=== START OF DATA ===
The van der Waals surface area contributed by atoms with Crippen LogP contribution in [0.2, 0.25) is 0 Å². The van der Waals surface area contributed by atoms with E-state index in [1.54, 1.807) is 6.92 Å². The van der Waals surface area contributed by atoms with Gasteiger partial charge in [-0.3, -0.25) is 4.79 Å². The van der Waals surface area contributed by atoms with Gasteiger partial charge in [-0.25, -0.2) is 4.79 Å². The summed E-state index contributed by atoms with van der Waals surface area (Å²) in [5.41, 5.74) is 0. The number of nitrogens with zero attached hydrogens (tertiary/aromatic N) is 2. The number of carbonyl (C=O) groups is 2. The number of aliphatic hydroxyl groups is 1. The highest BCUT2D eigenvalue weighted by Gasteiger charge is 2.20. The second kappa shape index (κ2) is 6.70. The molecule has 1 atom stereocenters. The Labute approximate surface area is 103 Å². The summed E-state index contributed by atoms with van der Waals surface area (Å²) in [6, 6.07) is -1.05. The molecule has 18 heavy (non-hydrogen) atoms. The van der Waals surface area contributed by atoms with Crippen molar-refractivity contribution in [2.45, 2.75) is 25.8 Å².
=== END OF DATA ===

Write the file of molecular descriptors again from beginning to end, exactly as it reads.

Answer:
The van der Waals surface area contributed by atoms with Crippen LogP contribution in [0.2, 0.25) is 0 Å². The van der Waals surface area contributed by atoms with E-state index in [1.54, 1.807) is 6.92 Å². The van der Waals surface area contributed by atoms with Gasteiger partial charge in [-0.3, -0.25) is 4.79 Å². The van der Waals surface area contributed by atoms with Gasteiger partial charge in [-0.25, -0.2) is 4.79 Å². The summed E-state index contributed by atoms with van der Waals surface area (Å²) in [5.41, 5.74) is 0. The number of nitrogens with zero attached hydrogens (tertiary/aromatic N) is 2. The number of carbonyl (C=O) groups is 2. The number of aliphatic hydroxyl groups is 1. The highest BCUT2D eigenvalue weighted by Gasteiger charge is 2.20. The second kappa shape index (κ2) is 6.70. The molecule has 1 atom stereocenters. The Labute approximate surface area is 103 Å². The summed E-state index contributed by atoms with van der Waals surface area (Å²) in [6, 6.07) is -1.05. The molecule has 18 heavy (non-hydrogen) atoms. The van der Waals surface area contributed by atoms with Crippen molar-refractivity contribution in [2.45, 2.75) is 25.8 Å².